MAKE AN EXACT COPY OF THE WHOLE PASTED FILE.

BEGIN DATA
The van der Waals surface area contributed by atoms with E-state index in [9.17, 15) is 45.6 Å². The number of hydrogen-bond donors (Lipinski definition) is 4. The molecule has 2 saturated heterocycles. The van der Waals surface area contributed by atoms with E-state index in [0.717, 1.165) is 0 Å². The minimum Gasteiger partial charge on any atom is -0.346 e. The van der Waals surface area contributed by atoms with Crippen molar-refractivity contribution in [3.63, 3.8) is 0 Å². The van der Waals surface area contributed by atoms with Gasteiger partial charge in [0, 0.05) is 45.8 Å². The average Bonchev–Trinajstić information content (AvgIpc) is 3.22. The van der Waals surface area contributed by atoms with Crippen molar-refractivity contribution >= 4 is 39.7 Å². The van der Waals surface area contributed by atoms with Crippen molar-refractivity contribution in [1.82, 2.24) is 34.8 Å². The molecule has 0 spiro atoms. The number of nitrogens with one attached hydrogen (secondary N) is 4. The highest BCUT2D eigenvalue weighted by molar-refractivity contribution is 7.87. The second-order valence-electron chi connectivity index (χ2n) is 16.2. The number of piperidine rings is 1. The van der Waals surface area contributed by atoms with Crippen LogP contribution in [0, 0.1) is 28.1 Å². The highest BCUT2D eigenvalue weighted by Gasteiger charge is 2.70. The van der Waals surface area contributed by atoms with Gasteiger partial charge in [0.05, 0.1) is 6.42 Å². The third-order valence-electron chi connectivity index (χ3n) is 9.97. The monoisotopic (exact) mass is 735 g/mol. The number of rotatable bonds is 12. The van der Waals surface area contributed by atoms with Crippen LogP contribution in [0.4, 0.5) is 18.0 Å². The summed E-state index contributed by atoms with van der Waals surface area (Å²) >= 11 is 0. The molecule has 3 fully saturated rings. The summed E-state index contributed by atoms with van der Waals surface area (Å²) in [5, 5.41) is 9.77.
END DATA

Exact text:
The van der Waals surface area contributed by atoms with E-state index in [9.17, 15) is 45.6 Å². The number of hydrogen-bond donors (Lipinski definition) is 4. The molecule has 2 saturated heterocycles. The van der Waals surface area contributed by atoms with E-state index in [0.717, 1.165) is 0 Å². The minimum Gasteiger partial charge on any atom is -0.346 e. The van der Waals surface area contributed by atoms with Crippen molar-refractivity contribution in [3.63, 3.8) is 0 Å². The van der Waals surface area contributed by atoms with Gasteiger partial charge in [0, 0.05) is 45.8 Å². The average Bonchev–Trinajstić information content (AvgIpc) is 3.22. The van der Waals surface area contributed by atoms with Crippen molar-refractivity contribution >= 4 is 39.7 Å². The van der Waals surface area contributed by atoms with Crippen molar-refractivity contribution in [1.82, 2.24) is 34.8 Å². The molecule has 0 spiro atoms. The number of nitrogens with one attached hydrogen (secondary N) is 4. The highest BCUT2D eigenvalue weighted by molar-refractivity contribution is 7.87. The second-order valence-electron chi connectivity index (χ2n) is 16.2. The number of piperidine rings is 1. The van der Waals surface area contributed by atoms with Crippen LogP contribution in [0, 0.1) is 28.1 Å². The highest BCUT2D eigenvalue weighted by Gasteiger charge is 2.70. The van der Waals surface area contributed by atoms with Gasteiger partial charge in [0.05, 0.1) is 6.42 Å². The third-order valence-electron chi connectivity index (χ3n) is 9.97. The monoisotopic (exact) mass is 735 g/mol. The number of rotatable bonds is 12. The van der Waals surface area contributed by atoms with Crippen LogP contribution in [0.4, 0.5) is 18.0 Å². The summed E-state index contributed by atoms with van der Waals surface area (Å²) >= 11 is 0. The molecule has 3 fully saturated rings. The summed E-state index contributed by atoms with van der Waals surface area (Å²) in [5, 5.41) is 9.77.